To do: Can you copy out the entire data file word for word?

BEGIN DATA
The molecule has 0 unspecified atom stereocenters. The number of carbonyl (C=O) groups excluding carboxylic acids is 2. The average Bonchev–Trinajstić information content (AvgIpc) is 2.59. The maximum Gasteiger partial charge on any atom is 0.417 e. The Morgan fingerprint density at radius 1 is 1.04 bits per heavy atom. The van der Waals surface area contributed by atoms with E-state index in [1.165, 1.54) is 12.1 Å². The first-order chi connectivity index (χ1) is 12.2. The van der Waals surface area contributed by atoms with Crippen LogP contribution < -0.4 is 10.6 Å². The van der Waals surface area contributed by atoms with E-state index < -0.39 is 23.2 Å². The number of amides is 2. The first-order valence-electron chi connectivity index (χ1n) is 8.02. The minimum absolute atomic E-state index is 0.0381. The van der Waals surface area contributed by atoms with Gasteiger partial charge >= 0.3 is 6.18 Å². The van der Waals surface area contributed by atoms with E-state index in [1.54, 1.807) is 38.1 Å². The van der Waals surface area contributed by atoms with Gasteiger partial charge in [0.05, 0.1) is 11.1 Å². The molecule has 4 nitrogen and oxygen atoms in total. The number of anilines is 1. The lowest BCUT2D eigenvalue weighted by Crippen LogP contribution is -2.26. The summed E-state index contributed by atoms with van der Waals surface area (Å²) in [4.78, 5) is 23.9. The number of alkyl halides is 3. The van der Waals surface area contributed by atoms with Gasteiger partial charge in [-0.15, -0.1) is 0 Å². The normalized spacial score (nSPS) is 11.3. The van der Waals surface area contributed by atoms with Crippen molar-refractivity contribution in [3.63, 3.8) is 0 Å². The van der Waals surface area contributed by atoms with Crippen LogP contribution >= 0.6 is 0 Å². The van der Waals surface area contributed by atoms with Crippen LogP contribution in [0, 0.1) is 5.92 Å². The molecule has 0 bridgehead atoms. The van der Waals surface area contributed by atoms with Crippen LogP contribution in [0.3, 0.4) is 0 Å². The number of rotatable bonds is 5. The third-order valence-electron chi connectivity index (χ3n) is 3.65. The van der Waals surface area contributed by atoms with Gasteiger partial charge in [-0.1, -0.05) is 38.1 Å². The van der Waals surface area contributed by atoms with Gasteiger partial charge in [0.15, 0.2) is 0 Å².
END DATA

The molecule has 0 unspecified atom stereocenters. The number of carbonyl (C=O) groups excluding carboxylic acids is 2. The average Bonchev–Trinajstić information content (AvgIpc) is 2.59. The maximum Gasteiger partial charge on any atom is 0.417 e. The Morgan fingerprint density at radius 1 is 1.04 bits per heavy atom. The van der Waals surface area contributed by atoms with E-state index in [1.165, 1.54) is 12.1 Å². The first-order chi connectivity index (χ1) is 12.2. The van der Waals surface area contributed by atoms with Crippen LogP contribution < -0.4 is 10.6 Å². The van der Waals surface area contributed by atoms with E-state index < -0.39 is 23.2 Å². The number of amides is 2. The first-order valence-electron chi connectivity index (χ1n) is 8.02. The minimum absolute atomic E-state index is 0.0381. The van der Waals surface area contributed by atoms with Gasteiger partial charge >= 0.3 is 6.18 Å². The van der Waals surface area contributed by atoms with E-state index in [1.54, 1.807) is 38.1 Å². The van der Waals surface area contributed by atoms with Gasteiger partial charge in [0.05, 0.1) is 11.1 Å². The molecule has 4 nitrogen and oxygen atoms in total. The number of anilines is 1. The lowest BCUT2D eigenvalue weighted by Crippen LogP contribution is -2.26. The summed E-state index contributed by atoms with van der Waals surface area (Å²) in [4.78, 5) is 23.9. The number of alkyl halides is 3. The van der Waals surface area contributed by atoms with Gasteiger partial charge in [-0.15, -0.1) is 0 Å². The normalized spacial score (nSPS) is 11.3. The van der Waals surface area contributed by atoms with Crippen molar-refractivity contribution in [3.63, 3.8) is 0 Å². The van der Waals surface area contributed by atoms with Crippen LogP contribution >= 0.6 is 0 Å². The van der Waals surface area contributed by atoms with Crippen LogP contribution in [0, 0.1) is 5.92 Å². The molecule has 0 bridgehead atoms. The van der Waals surface area contributed by atoms with Crippen LogP contribution in [0.3, 0.4) is 0 Å². The number of rotatable bonds is 5. The third-order valence-electron chi connectivity index (χ3n) is 3.65. The van der Waals surface area contributed by atoms with Gasteiger partial charge in [-0.1, -0.05) is 38.1 Å². The van der Waals surface area contributed by atoms with Gasteiger partial charge in [0.15, 0.2) is 0 Å².